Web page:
NASA's New Spacesuit Makes Astronauts Look like Buzz Lightyear

The Z-1 prototype space suit seems inspired by the Toy Story character

NASA has just unveiled its latest prototype for a new space suit, and virtually everybody agrees that its design looks strikingly familiar.

More precisely, the astronomers who are to wear such a suit sooner or later are going to look very much like Buzz Lightyear, one of the fictional characters in the Toy Story franchise.

This is because the Z-1 space suit displays both a bright green trim, and a hemispherical dome that is intended to cover and protect the astronomer's head.

However, researchers working with NASA are sticking to their story that the space suit's design is actually meant to help space explorers move about with increased easiness.

Thus, its joints are significantly more flexible than those of the space suits used up until now, a feature that will allow astronauts to “hop” on lunar or Martian ground with increased grace, Daily Mail explains.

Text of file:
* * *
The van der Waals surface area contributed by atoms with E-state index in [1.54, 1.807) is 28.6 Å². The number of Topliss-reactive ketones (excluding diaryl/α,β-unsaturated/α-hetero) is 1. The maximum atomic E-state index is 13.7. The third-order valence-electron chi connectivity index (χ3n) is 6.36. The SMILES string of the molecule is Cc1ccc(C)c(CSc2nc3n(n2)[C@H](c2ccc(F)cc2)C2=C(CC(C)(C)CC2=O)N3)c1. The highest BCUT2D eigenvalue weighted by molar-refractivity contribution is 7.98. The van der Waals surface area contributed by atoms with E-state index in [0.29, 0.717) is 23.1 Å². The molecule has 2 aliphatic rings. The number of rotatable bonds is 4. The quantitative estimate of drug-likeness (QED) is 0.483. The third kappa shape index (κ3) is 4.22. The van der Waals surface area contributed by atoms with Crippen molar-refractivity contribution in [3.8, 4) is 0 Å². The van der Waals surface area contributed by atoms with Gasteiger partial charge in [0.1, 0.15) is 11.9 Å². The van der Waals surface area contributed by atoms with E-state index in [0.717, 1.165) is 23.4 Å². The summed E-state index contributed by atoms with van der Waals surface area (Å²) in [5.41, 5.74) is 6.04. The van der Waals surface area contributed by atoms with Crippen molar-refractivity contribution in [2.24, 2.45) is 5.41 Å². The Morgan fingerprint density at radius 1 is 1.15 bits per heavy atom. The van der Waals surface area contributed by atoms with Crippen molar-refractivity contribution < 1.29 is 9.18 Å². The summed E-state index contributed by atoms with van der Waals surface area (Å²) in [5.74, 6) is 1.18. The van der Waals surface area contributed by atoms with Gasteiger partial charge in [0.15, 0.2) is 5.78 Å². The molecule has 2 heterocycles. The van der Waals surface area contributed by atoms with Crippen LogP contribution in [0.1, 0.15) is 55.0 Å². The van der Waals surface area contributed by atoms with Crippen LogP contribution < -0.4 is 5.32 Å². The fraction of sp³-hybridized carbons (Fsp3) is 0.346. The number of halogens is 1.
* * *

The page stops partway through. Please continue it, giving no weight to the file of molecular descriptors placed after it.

New technologies will deal with cooling and getting rid of carbon dioxide in a much more efficient manner, so exploring alien landscapes should be a less stressful experience.

The suit has an entry point at its back, whose purpose is that of helping space explorers get dressed or undressed faster than they were able to up until now. This entry point is fitted with a life support pack that allows the astronaut to attach himself either to a spacecraft, or to a rover.

Interestingly enough, the space suit is to operate at the same pressure as the one in the spacecraft, and the hatchet will simply not open as long as a pressure difference is identified. In order to control the pressure inside the suit, researchers made use of urethane-coated nylon and polyester layers.

This Z-1 prototype space suit will serve as a model for a new and improved version, the Z-2, which should be ready by the year 2015.

Since nobody can say for sure where astronomers will go next, researchers wish to make sure they are fully prepared to tackle whatever circumstances they might find themselves in.

“It's like you're trying to go on vacation, but you don't know if you're going to Antarctica, Miami, or Buckingham Palace,” said Amy Ross, lead of the space suit assembly technology development team.

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